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Toon Talk: Pinocchio Platinum Edition Blu-Ray
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by Kirby Holt (archives)
March 10, 2009
Kirby reviews today's Blu-Ray Platinum Edition release of the Disney animated classic Pinocchio.
Toon Talk: Disney Film and DVD Reviews
by Kirby C. Holt

2-Disc Platinum Edition

Disney DVD and Disney Blu-ray
MPAA Rating: G

When You Wish

Fresh off the overwhelming success of their first full-length feature, Snow White and the Seven Dwarfs, Walt Disney and his staff of animators, writers, artists and composers set out to top themselves with their second film, Pinocchio. And they sure did, as the timeless tale of a little wooden puppet who yearns to be a real boy is generally regarded today as a masterpiece of the medium, one of (if not the) greatest achievements in animation ever put on film.

However, despite the stunningly detailed craftsmanship put into the alarmingly fast (just two years!) making of the picture (not to mention all the Dopey dough put to good use to finance the extravagant production), Pinocchio initially failed at the box office. The blame for this is usually placed on the decrease in foreign revenue due to the encroaching world war, but perhaps the film was ahead of its time, what with its decidedly dark tone and often-nightmarish imagery.

Nevertheless, through several theatrical re-releases and various home video incarnations, Pinocchio has not only become the hit it deserves to be, it has also been unanimously recognized as a cinematic classic. As recent as last year, it was named the second best animated film of all time by the American Film Institute (its immediate predecessor, Snow White, came in first place), in addition to similar honors from other film groups and publications over the years.

With its 70th birthday on the horizon (next year to be exact), Walt Disney Studios Home Entertainment is celebrating with a 2-disc Platinum anniversary edition of Pinocchio, available today in both standard Disney DVD and high definition Disney Blu-ray versions. Richly appointed with all the state of the art bells and whistles the formats provide, these new releases offer a whole new reason to revisit the daring adventures of little woodenhead and company, especially the Blu-ray edition, with all the eye-popping clarity and crisp aural enhancements that high def provides. As Jiminy Cricket himself would say, What they cant do these days!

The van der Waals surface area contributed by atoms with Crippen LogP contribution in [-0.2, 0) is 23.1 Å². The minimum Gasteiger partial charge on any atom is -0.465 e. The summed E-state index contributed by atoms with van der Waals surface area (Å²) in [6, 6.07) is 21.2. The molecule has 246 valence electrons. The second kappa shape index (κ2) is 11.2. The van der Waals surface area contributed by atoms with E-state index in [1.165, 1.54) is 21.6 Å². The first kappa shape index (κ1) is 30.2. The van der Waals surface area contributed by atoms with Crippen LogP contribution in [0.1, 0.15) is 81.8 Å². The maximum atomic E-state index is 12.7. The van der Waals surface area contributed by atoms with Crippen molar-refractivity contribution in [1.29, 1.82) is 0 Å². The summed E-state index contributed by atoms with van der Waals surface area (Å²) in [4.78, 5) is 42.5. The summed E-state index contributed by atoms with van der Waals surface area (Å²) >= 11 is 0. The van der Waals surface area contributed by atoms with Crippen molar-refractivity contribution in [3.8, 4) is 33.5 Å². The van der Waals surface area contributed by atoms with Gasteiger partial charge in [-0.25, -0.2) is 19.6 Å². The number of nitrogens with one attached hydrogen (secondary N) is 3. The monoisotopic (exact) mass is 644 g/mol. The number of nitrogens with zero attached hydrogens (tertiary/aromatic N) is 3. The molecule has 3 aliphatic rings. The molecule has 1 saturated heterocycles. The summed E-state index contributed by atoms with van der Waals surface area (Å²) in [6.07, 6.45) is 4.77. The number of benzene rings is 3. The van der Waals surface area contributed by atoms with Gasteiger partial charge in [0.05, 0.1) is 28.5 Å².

On the other hand, die-hard purists may be taken aback by how scrubbed and polished this release is, but the casual viewer will revel in the splendor and grandeur of it all. And for those who havent yet jumped on the Blu-ray bandwagon, the Blu-ray does come packaged with a bonus DVD of the film itself (along with the other standard disc one bonus features, such as Fast Play and the audio commentary), so one can watch it now before they upgrade their home entertainment system.

In addition to a smoking warning that automatically plays at the beginning of the disc (not surprising considering all the stogie-puffing ol Pinoke and Lampwig do on Pleasure Island), the Blu-ray also has an option to add decorative frames to the picture image itself while watching the main feature. These themed designs, created by artist Toby Bluth and dubbed Disney View, help fill in the sides of the screen when viewing Pinocchio in the letterbox format. When I first heard about this new feature, I feared the frames would be distracting, but they are subtle and actually change throughout the film to complement the colors and mood of each particular scene.

Two other viewing options for the main feature are also available, the first of which is an onscreen trivia option called Pinocchios Matter of Facts. There is also the more traditional audio commentary, referred to here as Cine-Explore and provided by Disney expert Leonard Maltin, animator/director Eric Goldberg and animation historian J.B. Kaufman (supplemented with archival audio from such Pinocchio creators as Ward Kimball, Erick Larson, Frank Thomas, Ollie Johnston and Ken Anderson). Which brings us to

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